Is a quiet revolution gathering pace? The Employee Ownership Association (EOA) at its recent annual 2018 conference in Birmingham estimated that there were currently about 200,000 employees in the UK working for companies with a John Lewis style ownership structure. That is a structure where the majority of the shares are owned by a trust – an Employee Ownership Trust (EOT) which holds those shares for the long-term benefit of employees as a whole. The EOA believes that could grow to 3 million by 2030.
That would be a quiet revolution in Britain’s business ownership structure and business culture and it has been significantly facilitated by far
sighted legislative changes in Finance Act 2014, which abolished the dry tax charge on entrepreneurs who sell their business to an EOT.
We are finding that a sale to an EOT appeals to many retiring entrepreneurs who are concerned with preserving the independence and values of the business they created and are willing to be patient in securing value for their retirement from the business they created.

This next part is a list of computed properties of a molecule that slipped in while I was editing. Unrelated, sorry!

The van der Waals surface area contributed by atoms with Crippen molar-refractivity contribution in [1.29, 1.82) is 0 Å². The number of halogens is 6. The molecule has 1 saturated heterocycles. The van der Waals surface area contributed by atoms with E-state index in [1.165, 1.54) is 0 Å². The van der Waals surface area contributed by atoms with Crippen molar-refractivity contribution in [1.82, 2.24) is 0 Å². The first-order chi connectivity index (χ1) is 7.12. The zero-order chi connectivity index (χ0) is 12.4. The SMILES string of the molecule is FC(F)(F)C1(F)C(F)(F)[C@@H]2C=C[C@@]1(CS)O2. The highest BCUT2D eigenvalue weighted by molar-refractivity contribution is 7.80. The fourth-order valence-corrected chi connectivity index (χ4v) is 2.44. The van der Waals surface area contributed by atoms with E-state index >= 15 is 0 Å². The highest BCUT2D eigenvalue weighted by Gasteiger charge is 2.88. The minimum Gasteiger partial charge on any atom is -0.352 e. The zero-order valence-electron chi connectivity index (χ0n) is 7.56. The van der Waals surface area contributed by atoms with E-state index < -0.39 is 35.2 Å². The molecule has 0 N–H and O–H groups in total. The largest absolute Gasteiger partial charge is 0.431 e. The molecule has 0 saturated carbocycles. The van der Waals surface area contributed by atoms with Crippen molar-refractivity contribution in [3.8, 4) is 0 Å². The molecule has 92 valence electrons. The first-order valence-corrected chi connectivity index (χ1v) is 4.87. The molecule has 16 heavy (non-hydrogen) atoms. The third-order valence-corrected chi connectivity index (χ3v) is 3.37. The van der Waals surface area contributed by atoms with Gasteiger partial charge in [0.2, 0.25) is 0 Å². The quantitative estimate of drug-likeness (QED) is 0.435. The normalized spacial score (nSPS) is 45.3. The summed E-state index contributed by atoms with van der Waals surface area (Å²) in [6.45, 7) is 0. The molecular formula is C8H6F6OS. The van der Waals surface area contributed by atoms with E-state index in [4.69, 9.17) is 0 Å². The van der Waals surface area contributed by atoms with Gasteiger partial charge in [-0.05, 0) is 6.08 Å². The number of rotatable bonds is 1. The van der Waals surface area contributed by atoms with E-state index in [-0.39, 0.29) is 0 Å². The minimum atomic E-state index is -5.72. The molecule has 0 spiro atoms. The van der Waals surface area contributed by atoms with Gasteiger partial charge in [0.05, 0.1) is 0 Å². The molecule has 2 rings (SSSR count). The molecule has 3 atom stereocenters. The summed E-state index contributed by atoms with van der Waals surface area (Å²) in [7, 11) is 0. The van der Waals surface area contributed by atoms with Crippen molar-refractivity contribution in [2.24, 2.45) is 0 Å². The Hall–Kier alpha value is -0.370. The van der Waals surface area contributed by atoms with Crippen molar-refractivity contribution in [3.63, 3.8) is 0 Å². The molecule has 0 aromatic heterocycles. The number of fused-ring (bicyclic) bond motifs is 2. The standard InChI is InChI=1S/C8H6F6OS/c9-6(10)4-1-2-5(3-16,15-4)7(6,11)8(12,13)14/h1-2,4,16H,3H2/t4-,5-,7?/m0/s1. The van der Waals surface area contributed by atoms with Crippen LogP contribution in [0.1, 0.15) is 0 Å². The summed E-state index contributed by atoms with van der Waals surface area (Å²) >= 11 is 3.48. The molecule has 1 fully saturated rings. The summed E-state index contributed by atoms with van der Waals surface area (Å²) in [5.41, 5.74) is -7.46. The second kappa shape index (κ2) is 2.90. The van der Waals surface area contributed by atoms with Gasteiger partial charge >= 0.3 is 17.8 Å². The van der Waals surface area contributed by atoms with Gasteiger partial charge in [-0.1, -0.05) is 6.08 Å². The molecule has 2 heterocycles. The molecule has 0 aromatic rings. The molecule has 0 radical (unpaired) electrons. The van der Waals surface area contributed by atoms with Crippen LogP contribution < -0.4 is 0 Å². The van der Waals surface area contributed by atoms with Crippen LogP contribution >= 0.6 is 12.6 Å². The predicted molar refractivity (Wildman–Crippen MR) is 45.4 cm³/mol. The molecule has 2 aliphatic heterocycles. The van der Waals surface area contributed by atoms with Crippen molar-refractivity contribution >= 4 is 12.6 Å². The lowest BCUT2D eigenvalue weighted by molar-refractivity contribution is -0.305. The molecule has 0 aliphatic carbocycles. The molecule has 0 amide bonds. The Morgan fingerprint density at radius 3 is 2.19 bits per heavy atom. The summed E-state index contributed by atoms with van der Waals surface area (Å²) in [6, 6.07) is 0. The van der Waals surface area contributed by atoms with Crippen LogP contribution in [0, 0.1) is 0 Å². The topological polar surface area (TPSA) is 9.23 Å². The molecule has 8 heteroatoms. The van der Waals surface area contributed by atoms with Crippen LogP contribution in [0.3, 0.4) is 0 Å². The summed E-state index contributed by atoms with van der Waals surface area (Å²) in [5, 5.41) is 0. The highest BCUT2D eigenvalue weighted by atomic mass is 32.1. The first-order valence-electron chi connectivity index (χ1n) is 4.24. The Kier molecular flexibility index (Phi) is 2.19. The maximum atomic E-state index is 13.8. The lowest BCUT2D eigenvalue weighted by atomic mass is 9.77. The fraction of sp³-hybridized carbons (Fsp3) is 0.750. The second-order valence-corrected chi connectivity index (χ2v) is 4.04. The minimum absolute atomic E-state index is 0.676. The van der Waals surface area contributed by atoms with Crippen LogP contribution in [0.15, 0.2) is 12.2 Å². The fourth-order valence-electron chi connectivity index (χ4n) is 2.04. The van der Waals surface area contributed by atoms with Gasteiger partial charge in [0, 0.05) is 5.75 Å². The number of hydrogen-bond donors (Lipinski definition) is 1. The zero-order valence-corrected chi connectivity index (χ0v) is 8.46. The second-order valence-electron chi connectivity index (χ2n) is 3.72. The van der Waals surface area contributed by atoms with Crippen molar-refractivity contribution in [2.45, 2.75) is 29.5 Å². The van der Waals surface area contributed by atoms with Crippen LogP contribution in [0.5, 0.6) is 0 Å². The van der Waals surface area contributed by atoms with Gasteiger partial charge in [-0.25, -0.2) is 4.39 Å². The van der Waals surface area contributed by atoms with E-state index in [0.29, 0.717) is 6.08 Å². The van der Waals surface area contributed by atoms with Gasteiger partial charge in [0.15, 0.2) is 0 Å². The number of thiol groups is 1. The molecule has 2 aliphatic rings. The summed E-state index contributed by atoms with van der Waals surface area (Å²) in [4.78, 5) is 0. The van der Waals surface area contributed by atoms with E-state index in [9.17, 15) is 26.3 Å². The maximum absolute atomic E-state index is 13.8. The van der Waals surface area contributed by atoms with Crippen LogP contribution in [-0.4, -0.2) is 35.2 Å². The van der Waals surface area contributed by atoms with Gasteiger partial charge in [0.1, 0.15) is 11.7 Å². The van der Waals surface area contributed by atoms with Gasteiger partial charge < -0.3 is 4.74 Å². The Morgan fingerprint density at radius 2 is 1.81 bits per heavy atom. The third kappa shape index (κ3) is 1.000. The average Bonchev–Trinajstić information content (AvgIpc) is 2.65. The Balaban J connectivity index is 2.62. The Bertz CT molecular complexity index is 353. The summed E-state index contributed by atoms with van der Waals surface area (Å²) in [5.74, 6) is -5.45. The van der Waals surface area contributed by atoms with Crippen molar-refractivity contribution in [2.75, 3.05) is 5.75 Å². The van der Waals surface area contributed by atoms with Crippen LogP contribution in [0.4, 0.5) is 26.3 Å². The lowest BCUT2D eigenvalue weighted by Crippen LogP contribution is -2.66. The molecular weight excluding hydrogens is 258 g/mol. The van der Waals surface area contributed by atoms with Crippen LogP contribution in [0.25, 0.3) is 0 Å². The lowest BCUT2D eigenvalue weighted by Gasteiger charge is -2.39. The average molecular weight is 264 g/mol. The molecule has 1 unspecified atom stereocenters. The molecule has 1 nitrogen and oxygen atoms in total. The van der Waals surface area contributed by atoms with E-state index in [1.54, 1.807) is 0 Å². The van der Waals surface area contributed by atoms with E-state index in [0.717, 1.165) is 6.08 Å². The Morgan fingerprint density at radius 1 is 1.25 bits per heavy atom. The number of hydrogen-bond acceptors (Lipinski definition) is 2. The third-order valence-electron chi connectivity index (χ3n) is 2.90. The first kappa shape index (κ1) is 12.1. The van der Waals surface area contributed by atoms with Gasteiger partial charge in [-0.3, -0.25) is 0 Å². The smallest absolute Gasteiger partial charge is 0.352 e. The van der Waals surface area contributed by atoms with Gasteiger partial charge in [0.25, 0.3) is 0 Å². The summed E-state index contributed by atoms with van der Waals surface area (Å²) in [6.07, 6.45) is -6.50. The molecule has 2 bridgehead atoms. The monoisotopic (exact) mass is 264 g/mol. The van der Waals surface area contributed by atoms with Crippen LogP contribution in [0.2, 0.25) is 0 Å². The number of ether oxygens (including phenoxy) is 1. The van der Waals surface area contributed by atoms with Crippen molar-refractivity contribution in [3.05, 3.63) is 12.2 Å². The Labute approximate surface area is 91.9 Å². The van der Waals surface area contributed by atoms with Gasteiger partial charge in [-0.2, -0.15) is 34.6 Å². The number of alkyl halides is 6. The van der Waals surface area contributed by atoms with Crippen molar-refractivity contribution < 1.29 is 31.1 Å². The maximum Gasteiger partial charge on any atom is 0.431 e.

The removal of the dry tax charge on the sale of the EOT, which is actually tax free (apart from stamp duty), also means that a sale to an EOT can make good financial sense and offers a new way of achieving employee and management buyouts. We would expect many more entrepreneurs and partnerships to follow this business model and convert into EOTs in the years
ahead as its advantages become better understood.
As specialist employee ownership and share schemes advisers, with a uniquely integrated legal, accounting, tax and valuation practice we offer a practical, experienced and integrated approach to help companies convert to EOT ownership.